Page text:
Coordinated walking in vertebrates and multi-legged invertebrates such as Drosophila melanogaster requires a complex neural network coupled to sensory feedback. An understanding of this network will benefit from systems such as Drosophila that have the ability to genetically manipulate neural activities. However, the fly's small size makes it challenging to analyze walking in this system. In order to overcome this limitation, we developed an optical method coupled with high-speed imaging that allows the tracking and quantification of gait parameters in freely walking flies with high temporal and spatial resolution. Using this method, we present a comprehensive description of many locomotion parameters, such as gait, tarsal positioning, and intersegmental and left-right coordination for wild type fruit flies. Surprisingly, we find that inactivation of sensory neurons in the fly's legs, to block proprioceptive feedback, led to deficient step precision, but interleg coordination and the ability to execute a tripod gait were unaffected.
Most animals need to be able to move to survive. Animals without limbs, such as snakes, move by generating by wave-like contractions along their bodies, whereas limbed animals, such as vertebrates and arthropods, walk by coordinating the movements of multi-jointed arms and legs. Locomotion in limbed animals involves bending each joint within each arm or leg in a coordinated manner, while also ensuring that the movements of all the limbs are coordinated with each other. In bipeds such as humans, for example, it is critical that one leg is in the stance phase when the other leg is in the swing phase. The rules that govern the coordination of limbs also depend on the gait, so the rules for walking are not the same as the rules for running.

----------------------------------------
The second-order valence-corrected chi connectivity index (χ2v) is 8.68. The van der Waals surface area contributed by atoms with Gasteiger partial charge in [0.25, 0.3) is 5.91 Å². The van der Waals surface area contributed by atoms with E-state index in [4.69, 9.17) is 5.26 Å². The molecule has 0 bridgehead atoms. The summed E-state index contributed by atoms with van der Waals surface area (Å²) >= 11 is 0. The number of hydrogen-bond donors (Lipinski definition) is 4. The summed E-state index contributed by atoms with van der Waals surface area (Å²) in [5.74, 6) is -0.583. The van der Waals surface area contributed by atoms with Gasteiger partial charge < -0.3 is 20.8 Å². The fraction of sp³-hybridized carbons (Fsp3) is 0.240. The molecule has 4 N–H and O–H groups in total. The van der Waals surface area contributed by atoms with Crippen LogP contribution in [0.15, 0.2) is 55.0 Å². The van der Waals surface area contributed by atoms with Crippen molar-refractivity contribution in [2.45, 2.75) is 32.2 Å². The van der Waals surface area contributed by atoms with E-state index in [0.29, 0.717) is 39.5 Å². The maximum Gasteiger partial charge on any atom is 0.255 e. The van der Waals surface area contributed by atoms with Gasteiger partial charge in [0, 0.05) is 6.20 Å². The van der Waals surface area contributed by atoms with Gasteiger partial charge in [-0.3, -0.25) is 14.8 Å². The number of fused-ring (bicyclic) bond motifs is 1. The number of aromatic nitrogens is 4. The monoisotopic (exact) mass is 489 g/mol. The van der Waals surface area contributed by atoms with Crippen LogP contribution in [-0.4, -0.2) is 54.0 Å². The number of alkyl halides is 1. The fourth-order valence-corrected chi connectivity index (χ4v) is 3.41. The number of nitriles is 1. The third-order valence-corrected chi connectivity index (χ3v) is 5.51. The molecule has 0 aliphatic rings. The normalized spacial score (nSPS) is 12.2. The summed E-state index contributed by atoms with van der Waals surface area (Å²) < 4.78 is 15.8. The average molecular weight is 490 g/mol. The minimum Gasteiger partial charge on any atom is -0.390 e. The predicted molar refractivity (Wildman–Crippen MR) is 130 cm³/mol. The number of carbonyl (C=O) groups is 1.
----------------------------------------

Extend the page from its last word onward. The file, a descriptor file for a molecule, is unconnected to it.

The nervous systems of bipeds and other animals that walk solve these problems by using complex neural circuits that coordinate the firing of the relevant motor neurons. Two general mechanisms are used to coordinate the firing of motor neurons. In one mechanism, local interneurons within the central nervous system coordinate motor neuron activities: in vertebrates these interneurons are found in the spinal cord. A second mechanism, termed proprioception, relies on sensory neurons that report the load and joint angles from the arms and legs back to the central nervous system, and thereby influence the firing of the motor neurons. Remarkably, both of these mechanisms, and also the types of neurons that comprise motor neuron circuits, are conserved from arthropods to vertebrates.
Mendes et al. describe a new approach that can be used to analyze how the fruit fly, D. melanogaster, walks on surfaces. They use a combination of an optical touch sensor and high-speed video imaging to follow the body of the fly as it walks, and also to record when and where it places each of its six feet on the surface as it moves. Then, using a software package called FlyWalker, they are able to extract a large of number of parameters that can be used to describe locomotion in adult fruit flies with high temporal and spatial resolution. Many of these parameters have never been measured or studied before.
Mendes et al. show that fruit flies do not display the abrupt transitions in gait that are typically observed in vertebrates. However, they do modify their neural circuits depending on their speed: indeed it appears that flies use subtly different neural circuitry for walking at slow, medium and fast speeds. Moreover, when genetic methods are used to block sensory feedback, the fly is still able to walk, albeit with reduced coordination and precision. Further, the data suggest that proprioception is less important when flies walk faster compared to when they walk more slowly. The next step in this research will be to combine this new method for analyzing locomotion in flies with the wide range of genetic tools that are available for the study of Drosophila: this will allow researchers to explore in greater detail the components of the motor neuron circuitry and their role in coordinated walking.